Jesus begins the model prayer with, “Our Father.” You probably are aware that Jesus spoke in Aramaic, which is a kind of colloquial form of the more formal Hebrew. Our New Testament was written in Greek, so the writers of our Gospels have translated and interpreted the sayings of Jesus and the stories about Jesus that were passed on to them. However, interestingly, the Aramaic word used for “Father” (Abba) has been preserved in the Gospel of Mark and in two letters from the Apostle Paul. In other words, the word, in those texts, was transliterated into Greek, rather than translated. It was written in Greek as it sounds in Aramaic in order to preserve the Aramaic word. The fact that Mark’s Gospel and Paul preserved the actual Aramaic word that Jesus would have used, tells us just how significant that word was to his early followers. The dominant view among the Hebrews focused on the transcendence or otherness of God. God was so revered that they even refused to speak the name of God. (This, by the way, is probably why Matthew talks about the kingdom of heaven, rather than the kingdom of God. It’s the same reality. Out of reverence for the name of God, Matthew substitutes the word “heaven.”) There is truth in this, God is to be reverenced, God is above all and beyond all, but taken too far God is viewed as out there, separate from creation and humanity. Jesus understood God to be near. God is not just out there. God is right here. The kingdom of God is within you (or among you) he told some Jewish leaders. The Aramaic term Jesus used was a term most frequently used to describe a warm, personal love a parent has for his or her child. This is the God of inclusion, rather than exclusion. This is the God who welcomes and loves all God’s little children of the world, rather than a stern, angry God who has favorites and operates on the basis of a system of worthiness.

Now, I think the way many Christians interpret Jesus’ teaching on prayer in the first illustration he uses in Luke 11 is not only a misreading of the text, but a misunderstanding and misjudgment of the very nature and character of God. A friend shows up unexpectedly tired and hungry. Hospitality was expected in that culture. They put a premium on showing hospitality to a guest. For the host to not be able to provide food would have brought shame on him and his family. But the host has no food to give. So, in desperation, he goes to a neighbor to ask for food, or beg for food if necessary. The neighbor does not want to help. The door is looked and the family is in bed. Go away, he says. But the host is persistent. Jesus says, “Even though he will not get up and give him anything because he is his friend (friendship only goes so far, right), at least because of his persistence (or a better translation would be “shamelessness,” his shameless persistence) he will get up and give him whatever he needs.” Is God the kind of God you have to wear down, like a parent who gets so tired of telling his kids no, he finally gives in and gets them what they want? Do you have to keep bothering God until God finally says yes? You would agree with me wouldn’t you that that is not good parenting?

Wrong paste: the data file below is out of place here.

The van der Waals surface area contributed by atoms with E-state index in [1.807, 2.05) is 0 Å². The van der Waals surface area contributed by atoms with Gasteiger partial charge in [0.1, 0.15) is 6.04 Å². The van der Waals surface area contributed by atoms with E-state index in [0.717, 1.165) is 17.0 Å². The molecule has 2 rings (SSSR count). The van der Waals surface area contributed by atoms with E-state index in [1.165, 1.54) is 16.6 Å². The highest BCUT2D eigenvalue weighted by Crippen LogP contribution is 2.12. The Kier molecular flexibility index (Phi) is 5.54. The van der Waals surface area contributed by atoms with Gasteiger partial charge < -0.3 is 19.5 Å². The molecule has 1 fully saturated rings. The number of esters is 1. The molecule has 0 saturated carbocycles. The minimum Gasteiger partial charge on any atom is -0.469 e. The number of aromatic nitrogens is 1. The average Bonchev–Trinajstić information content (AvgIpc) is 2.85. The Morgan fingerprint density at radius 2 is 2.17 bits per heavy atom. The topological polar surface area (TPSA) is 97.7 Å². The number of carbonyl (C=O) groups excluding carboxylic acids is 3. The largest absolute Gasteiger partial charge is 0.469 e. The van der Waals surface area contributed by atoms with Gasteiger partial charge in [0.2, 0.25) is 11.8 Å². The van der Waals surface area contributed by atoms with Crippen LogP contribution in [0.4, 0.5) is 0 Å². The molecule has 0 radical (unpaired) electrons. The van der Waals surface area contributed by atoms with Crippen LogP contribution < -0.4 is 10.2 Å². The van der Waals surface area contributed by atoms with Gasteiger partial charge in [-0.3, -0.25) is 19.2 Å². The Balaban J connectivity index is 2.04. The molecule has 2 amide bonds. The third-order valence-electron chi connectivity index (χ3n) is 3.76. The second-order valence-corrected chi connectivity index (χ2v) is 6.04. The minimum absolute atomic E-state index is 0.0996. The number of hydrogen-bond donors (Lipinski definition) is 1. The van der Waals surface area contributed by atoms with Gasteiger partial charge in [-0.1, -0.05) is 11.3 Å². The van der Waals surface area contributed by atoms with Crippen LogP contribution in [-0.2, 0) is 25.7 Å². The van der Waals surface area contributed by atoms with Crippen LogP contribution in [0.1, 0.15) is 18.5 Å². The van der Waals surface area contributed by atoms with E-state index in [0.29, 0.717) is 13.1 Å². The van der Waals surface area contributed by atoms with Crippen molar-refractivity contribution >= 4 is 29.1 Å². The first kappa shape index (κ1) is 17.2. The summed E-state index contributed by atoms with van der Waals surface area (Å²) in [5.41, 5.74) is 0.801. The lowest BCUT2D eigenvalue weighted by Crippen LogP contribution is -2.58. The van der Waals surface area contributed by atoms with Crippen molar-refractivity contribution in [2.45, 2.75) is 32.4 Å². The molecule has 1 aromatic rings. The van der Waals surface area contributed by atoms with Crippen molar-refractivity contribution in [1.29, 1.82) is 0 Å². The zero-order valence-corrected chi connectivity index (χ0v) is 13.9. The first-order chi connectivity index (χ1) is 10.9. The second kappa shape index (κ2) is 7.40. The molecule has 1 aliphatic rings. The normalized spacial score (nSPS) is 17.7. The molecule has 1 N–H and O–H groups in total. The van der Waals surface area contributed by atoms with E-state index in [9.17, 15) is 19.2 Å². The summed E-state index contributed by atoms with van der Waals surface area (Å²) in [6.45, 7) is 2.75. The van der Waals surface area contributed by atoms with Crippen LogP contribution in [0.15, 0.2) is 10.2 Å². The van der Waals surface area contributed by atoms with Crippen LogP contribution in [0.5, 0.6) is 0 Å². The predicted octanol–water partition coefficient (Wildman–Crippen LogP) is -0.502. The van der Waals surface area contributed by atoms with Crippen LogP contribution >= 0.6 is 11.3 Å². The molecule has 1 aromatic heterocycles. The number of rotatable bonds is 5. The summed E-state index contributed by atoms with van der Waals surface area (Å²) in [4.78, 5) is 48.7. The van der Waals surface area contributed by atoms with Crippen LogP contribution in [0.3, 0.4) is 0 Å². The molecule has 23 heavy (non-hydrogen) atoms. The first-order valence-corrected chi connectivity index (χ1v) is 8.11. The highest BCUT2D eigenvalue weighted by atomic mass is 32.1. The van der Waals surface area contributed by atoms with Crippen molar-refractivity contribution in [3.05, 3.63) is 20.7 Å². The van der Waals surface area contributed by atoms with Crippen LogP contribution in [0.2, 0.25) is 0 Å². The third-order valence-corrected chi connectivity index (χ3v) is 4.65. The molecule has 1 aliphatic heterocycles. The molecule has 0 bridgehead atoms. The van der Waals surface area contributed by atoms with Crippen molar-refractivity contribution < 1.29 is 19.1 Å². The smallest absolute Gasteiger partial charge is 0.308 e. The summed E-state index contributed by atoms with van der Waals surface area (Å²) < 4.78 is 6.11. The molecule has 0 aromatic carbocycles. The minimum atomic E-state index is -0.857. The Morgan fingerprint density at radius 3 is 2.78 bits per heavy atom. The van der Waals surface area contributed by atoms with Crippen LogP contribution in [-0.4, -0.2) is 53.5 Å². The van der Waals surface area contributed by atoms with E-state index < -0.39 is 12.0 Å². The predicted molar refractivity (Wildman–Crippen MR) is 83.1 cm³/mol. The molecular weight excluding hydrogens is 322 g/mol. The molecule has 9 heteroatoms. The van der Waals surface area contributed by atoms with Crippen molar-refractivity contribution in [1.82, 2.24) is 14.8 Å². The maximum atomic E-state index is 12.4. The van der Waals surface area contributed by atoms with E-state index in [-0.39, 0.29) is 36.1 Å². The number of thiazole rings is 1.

This first illustration is an illustration of what God is NOT like. The illustration that follows is intended to contrast with the first. God is not like the friend who begrudgingly supplies one’s need, only after you wear him down. Rather, says Jesus: “Ask and it will be given to you. Seek and you will find. Knock and the door will be opened.” Is it really that simple? Why is that? Because God is a loving God. Jesus goes on: “If your child asks for a piece of fish, do you give him a snake instead? If she asks for an egg to eat, do you give her a scorpion? Of course not. Now, if you who are evil (Jesus loves to use exaggeration) know how to give good gifts to your children, how much more (this is the point – how much more) will the heavenly Father (the good and gracious and generous Abba) give the Holy Spirit to those who ask.” 

Asking is a crucial component of the praying life. However, it is not about asking for just anything, or for that matter, just anything good. Some think that prayer has to do with saying the right words, or using the right formula, or having enough faith. They turn prayer into a kind of mechanism, sort of like putting your coins in the pop machine and pushing the button. They think asking starts a process that if everything functions the way it is suppose to, then our request, like a can of pop, will be delivered into our hands.